• Jillian Truair   Sep 26, 2017 3:13 PM
    I broke into TEARS reading your description of your struggle with the "heat"! I thought you were plucking the words out of my mind!
    I'm in the SAME prison that you are, Michael!!!
    May God bless you and keep you in His loving arms and Gracious Continence ALWAYS!!! 😋💞💕
  • Marie Winkler   Sep 26, 2017 9:19 PM
    My daufgter has MS,and pretty much fight with the heat,and she is happy to see fall coming,and now I think I understand watch she feel,and how the heat bother her
  • Jennifer   Sep 26, 2017 11:00 PM
    All this is 100% completely accurate what summer is like with MS. Thank you for articulating it so well.
  • Abby   Oct 2, 2017 4:47 PM
    I could have written this. Fall came to Philly this week and I wanted to cry tears of joy! A a northern girl, I have always loved this time of year- but now I rejoice in it. It is wonderful not to feel alone as I read this! Thank you!!
  • Kimberlee Leach   Oct 9, 2017 8:15 PM
    Michael, all I can say is AMEN. I live in Redding California. I call it the armpit of hell. I pack myself with ice packs, use my cooling vest ect. So when autumn comes, I break out of that prison an make the best of each day. My moto is “what doesn’t kills us makes us stronger” so everyone with with MS enjoy the cool weather an have some fun jumping in a pile of leaves (or in my case I just fall in them) lol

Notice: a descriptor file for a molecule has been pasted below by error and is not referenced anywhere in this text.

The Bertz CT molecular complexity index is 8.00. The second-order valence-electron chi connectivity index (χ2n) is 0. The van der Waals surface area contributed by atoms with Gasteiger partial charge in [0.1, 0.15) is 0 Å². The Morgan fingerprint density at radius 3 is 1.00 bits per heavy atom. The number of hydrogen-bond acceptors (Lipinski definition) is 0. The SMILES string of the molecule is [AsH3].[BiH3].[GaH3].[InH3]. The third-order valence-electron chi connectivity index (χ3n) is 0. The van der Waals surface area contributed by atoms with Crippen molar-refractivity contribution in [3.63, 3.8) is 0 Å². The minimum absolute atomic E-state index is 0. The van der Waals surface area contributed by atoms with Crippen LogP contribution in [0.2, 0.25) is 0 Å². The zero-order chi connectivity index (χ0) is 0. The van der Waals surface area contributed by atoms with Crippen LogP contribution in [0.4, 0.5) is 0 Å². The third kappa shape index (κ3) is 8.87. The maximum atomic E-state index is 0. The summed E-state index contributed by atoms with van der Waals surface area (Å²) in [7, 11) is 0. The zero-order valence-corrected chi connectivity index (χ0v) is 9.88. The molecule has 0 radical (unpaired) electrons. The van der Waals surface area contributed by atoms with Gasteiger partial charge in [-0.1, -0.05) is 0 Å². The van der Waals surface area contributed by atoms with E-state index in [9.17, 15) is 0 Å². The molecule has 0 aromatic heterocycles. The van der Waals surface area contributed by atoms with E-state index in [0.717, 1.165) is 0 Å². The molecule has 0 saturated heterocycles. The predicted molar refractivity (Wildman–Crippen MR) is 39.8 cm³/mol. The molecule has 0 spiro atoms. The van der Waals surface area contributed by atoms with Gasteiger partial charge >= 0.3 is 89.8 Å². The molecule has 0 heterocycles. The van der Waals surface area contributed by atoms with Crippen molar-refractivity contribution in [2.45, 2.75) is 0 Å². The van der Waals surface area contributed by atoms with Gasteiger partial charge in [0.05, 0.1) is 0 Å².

• Kristian   Oct 14, 2017 10:29 PM
    I was recently told my MRI scans showed impressions of MS. I have over 10 brain lesions scattered a over. I have so many tests and spinal tap done to rule out diseases that mimic MS and yes those were ruled out. My neurologist said to him it looks like MS but I don't have those major symptoms of MS, however, I do have severe fatigue, insomnia, muscle cramps, and pain. He also wants me to see a MS specialist in Ann Arbor Michigan to confirm and start treatment. Guess what I'm saying is I'm confused and would like to know if anyone could relate? Thank you, Kristian